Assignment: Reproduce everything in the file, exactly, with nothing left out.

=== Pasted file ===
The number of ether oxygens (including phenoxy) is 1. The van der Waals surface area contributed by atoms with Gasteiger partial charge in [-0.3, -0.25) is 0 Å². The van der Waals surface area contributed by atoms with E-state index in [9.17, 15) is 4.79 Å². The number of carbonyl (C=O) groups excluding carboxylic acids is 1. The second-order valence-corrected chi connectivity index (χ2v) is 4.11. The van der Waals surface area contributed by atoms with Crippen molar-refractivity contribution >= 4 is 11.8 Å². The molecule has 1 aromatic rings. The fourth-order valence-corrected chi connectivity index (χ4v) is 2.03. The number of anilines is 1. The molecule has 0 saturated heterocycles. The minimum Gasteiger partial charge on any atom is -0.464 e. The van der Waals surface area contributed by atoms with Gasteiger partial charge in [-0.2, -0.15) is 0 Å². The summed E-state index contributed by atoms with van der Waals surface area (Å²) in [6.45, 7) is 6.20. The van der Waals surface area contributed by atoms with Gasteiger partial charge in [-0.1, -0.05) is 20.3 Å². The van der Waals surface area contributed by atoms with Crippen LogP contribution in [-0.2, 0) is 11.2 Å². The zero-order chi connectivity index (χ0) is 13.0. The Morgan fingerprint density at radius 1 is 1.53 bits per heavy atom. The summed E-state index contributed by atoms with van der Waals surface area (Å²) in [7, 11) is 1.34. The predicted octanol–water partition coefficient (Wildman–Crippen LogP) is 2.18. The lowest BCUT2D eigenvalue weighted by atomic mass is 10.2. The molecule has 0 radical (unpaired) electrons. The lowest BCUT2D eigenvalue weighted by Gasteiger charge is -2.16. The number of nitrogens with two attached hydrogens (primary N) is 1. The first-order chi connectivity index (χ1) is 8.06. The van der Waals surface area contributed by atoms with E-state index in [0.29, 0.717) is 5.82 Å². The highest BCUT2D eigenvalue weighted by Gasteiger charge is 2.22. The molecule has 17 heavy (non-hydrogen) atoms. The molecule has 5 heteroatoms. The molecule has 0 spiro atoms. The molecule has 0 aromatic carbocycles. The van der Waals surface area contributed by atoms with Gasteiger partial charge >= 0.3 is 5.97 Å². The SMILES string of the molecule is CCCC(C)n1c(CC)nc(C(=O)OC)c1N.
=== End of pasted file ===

The number of ether oxygens (including phenoxy) is 1. The van der Waals surface area contributed by atoms with Gasteiger partial charge in [-0.3, -0.25) is 0 Å². The van der Waals surface area contributed by atoms with E-state index in [9.17, 15) is 4.79 Å². The number of carbonyl (C=O) groups excluding carboxylic acids is 1. The second-order valence-corrected chi connectivity index (χ2v) is 4.11. The van der Waals surface area contributed by atoms with Crippen molar-refractivity contribution >= 4 is 11.8 Å². The molecule has 1 aromatic rings. The fourth-order valence-corrected chi connectivity index (χ4v) is 2.03. The number of anilines is 1. The molecule has 0 saturated heterocycles. The minimum Gasteiger partial charge on any atom is -0.464 e. The van der Waals surface area contributed by atoms with Gasteiger partial charge in [-0.2, -0.15) is 0 Å². The summed E-state index contributed by atoms with van der Waals surface area (Å²) in [6.45, 7) is 6.20. The van der Waals surface area contributed by atoms with Gasteiger partial charge in [-0.1, -0.05) is 20.3 Å². The van der Waals surface area contributed by atoms with Crippen LogP contribution in [-0.2, 0) is 11.2 Å². The zero-order chi connectivity index (χ0) is 13.0. The Morgan fingerprint density at radius 1 is 1.53 bits per heavy atom. The summed E-state index contributed by atoms with van der Waals surface area (Å²) in [7, 11) is 1.34. The predicted octanol–water partition coefficient (Wildman–Crippen LogP) is 2.18. The lowest BCUT2D eigenvalue weighted by atomic mass is 10.2. The molecule has 0 radical (unpaired) electrons. The lowest BCUT2D eigenvalue weighted by Gasteiger charge is -2.16. The number of nitrogens with two attached hydrogens (primary N) is 1. The first-order chi connectivity index (χ1) is 8.06. The van der Waals surface area contributed by atoms with E-state index in [0.29, 0.717) is 5.82 Å². The highest BCUT2D eigenvalue weighted by Gasteiger charge is 2.22. The molecule has 17 heavy (non-hydrogen) atoms. The molecule has 5 heteroatoms. The molecule has 0 spiro atoms. The molecule has 0 aromatic carbocycles. The van der Waals surface area contributed by atoms with Gasteiger partial charge >= 0.3 is 5.97 Å². The SMILES string of the molecule is CCCC(C)n1c(CC)nc(C(=O)OC)c1N.